Merced farmers already expect extreme water shortages this year and the available water likely will be more expensive.
Merced Irrigation District officials on Tuesday took the first step toward raising water rates for growers and may seek to increase a maintenance assessment, commonly referred to as a standby fee, for all farmers in the district.
The MID board voted unanimously to conduct a cost services study and an engineer’s report to explore increasing expenses for farmers to help the district cover a projected $10.6 million revenue shortfall. The district expects to see a decline in revenue because it likely will have far less water to sell to its growers or out-of-district users this year because of the drought.
Exactly how much water rates and standby fees could increase won’t be clear until the reports are completed and presented at the board’s March 4 meeting.
Never miss a local story.
“We’ll have much more solid numbers then,” MID General Manager John Sweigard explained.
However, Sweigard said, without a landowner-approved increase in standby fees, water rates could climb to as much as $72 per acre-foot of water for growers. Last year the district charged $23.25 per acre-foot. An acre-foot is the amount of water it would take to cover an acre 1 foot deep.
A public hearing on proposed increases is expected in mid-April.
Potential rate and fee increases are more bad news for struggling farmers like Atwater’s Zachary Lewis.
“It’s already hard enough on the small growers,” Lewis said. “I understand we all have to pay our dues to keep the canals maintained, but this year is going to be tough enough as it is. I’d rather see them keep the fees the same.”
Irrigation districts throughout the state face historically low water supplies and revenues as the state enters its third year of drought, officials said.
Tuesday’s discussion on potential fee hikes came on the heels of a formal emergency drought declaration from the MID board.
The proposed fee and rate increases would help cover a projected $10.6 million revenue shortfall in MID’s budget, according Brian Stubbert, MID’s budget director.
The district could use some of its reserve fund to help balance its budget, officials said.
During a typical year, the district would sell about 300,000 acre-feet of water to Merced growers but, under present drought conditions, the district likely will have only about 98,000 acre-feet of water available to growers, roughly one-third of its normal amount, Stubbert said.
Without price increases, the district projects a shortfall of $4.6 million. Additionally, MID officials say they will not sell any water to out-of-district customers this year, which will cost the district $6 million more in lost revenue, Stubbert said.
“In the past those transfers have gone to help other irrigation districts, the fish and the environment,” Sweigard explained.
Board member Scott Koehn stressed that any increase in rates or fees would need to be rolled back once the district is in better financial shape.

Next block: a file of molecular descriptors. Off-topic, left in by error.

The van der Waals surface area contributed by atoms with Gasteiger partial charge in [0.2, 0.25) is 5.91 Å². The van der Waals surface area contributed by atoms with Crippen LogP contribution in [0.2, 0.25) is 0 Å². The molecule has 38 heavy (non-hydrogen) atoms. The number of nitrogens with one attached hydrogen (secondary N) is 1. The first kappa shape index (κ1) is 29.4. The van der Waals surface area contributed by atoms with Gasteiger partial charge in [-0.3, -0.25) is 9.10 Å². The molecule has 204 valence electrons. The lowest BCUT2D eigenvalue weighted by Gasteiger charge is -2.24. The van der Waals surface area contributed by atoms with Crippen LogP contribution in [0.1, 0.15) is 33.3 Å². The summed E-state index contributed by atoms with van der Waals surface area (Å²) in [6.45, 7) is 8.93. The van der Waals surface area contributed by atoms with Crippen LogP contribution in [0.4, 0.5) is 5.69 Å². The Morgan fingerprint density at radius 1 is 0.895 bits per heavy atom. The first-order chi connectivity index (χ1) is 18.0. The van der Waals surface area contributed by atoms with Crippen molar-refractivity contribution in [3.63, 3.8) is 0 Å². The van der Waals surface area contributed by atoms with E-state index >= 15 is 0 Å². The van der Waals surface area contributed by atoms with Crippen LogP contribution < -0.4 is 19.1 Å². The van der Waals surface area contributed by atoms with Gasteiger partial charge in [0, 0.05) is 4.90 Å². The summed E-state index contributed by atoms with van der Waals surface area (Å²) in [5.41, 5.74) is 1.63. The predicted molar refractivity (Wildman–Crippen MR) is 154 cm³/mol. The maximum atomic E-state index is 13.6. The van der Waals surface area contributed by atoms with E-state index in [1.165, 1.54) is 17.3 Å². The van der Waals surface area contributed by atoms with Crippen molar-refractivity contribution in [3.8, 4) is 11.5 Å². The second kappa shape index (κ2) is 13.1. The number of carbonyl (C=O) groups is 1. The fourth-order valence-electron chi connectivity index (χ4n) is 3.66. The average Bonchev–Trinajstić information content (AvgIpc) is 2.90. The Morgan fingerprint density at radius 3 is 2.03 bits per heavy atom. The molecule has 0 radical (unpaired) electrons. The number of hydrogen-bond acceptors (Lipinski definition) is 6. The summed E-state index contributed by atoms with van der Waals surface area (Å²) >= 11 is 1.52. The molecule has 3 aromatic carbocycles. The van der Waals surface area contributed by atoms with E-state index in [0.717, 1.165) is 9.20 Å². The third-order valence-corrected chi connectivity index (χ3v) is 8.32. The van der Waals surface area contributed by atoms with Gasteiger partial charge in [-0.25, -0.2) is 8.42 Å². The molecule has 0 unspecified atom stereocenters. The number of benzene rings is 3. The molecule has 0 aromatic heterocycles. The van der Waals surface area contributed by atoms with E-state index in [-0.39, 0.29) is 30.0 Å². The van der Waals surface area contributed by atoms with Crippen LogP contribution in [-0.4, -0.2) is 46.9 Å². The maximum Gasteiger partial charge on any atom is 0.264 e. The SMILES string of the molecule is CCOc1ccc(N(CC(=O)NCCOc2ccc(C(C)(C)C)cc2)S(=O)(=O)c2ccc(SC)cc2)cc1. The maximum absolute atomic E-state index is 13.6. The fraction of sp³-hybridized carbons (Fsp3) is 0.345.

“These proposals are simply about surviving this one year,” Sweigard said. “It’s a survival mechanism only.”
The board of directors on Tuesday also began developing a long-term water management plan they hope will help the district avoid similar situations in the future.
Sweigard said the district likely will need to address both potential water rate increases and standby fees, which are assessments paid by farmers per acre of land to help maintain canals and other facilities. Presently, the standby fee for growers is $24 per acre, officials confirmed. A standby fee increase would require a vote within the district.
Farmland owners like Anthony Roggero believe any standby fee vote would fail.
“I’m against it because it’s them (MID) essentially trying to balance their budget on our backs,” Roggero said. “I just think they just don’t want to cut any expenses on their end. That’s why I’m opposed to it.”
Sweigard noted that MID made significant cuts in recent years, including layoffs, and said cutting the staff any further likely would affect the district’s basic operations.
Other growers, like Stan Morimoto, said raising the standby fees may be the only way to keep the district afloat this year.
“It’s a very touchy situation, but it seems to me, simply raising the (water rates) may not do any good if there’s just no water for them to sell,” Morimoto said. “I think raising the standby fee on a temporary basis until MID gets its footing back may be their only option.”
Potential cost increases will likely be a hot topic on Friday at the “MID Drought Crisis Water Supply Outlook” meeting at the Merced County fairground. The meeting is scheduled to begin at 1 p.m. in Sierra Hall.
Morimoto said he believes most Merced County growers understand the current crisis and will support a temporary cost increase.
“But I hope more farmers start getting involved in these meetings,” Morimoto said. “I think we need a lot more people involved than we’ve been getting.”
Additional information is available on the MID website at www.mercedid.org. Click on the “Drought Watch” link.